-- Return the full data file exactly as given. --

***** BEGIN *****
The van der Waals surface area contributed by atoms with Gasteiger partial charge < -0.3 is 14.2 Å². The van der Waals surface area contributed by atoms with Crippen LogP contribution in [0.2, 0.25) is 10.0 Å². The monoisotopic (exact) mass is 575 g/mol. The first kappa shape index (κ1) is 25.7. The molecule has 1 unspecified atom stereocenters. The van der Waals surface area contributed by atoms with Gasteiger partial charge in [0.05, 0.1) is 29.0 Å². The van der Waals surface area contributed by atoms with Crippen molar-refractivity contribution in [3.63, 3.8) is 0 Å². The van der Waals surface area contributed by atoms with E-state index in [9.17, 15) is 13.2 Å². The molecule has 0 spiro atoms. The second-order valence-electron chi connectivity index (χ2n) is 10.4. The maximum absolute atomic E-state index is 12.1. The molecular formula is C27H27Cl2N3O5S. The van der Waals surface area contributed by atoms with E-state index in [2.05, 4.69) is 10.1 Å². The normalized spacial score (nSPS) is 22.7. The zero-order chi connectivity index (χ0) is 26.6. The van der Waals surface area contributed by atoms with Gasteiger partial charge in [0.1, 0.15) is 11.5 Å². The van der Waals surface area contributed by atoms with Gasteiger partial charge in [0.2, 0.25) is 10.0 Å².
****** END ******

The van der Waals surface area contributed by atoms with Gasteiger partial charge < -0.3 is 14.2 Å². The van der Waals surface area contributed by atoms with Crippen LogP contribution in [0.2, 0.25) is 10.0 Å². The monoisotopic (exact) mass is 575 g/mol. The first kappa shape index (κ1) is 25.7. The molecule has 1 unspecified atom stereocenters. The van der Waals surface area contributed by atoms with Gasteiger partial charge in [0.05, 0.1) is 29.0 Å². The van der Waals surface area contributed by atoms with Crippen molar-refractivity contribution in [3.63, 3.8) is 0 Å². The van der Waals surface area contributed by atoms with E-state index in [9.17, 15) is 13.2 Å². The molecule has 0 spiro atoms. The second-order valence-electron chi connectivity index (χ2n) is 10.4. The maximum absolute atomic E-state index is 12.1. The molecular formula is C27H27Cl2N3O5S. The van der Waals surface area contributed by atoms with E-state index in [2.05, 4.69) is 10.1 Å². The normalized spacial score (nSPS) is 22.7. The zero-order chi connectivity index (χ0) is 26.6. The van der Waals surface area contributed by atoms with Gasteiger partial charge in [0.1, 0.15) is 11.5 Å². The van der Waals surface area contributed by atoms with Gasteiger partial charge in [0.2, 0.25) is 10.0 Å².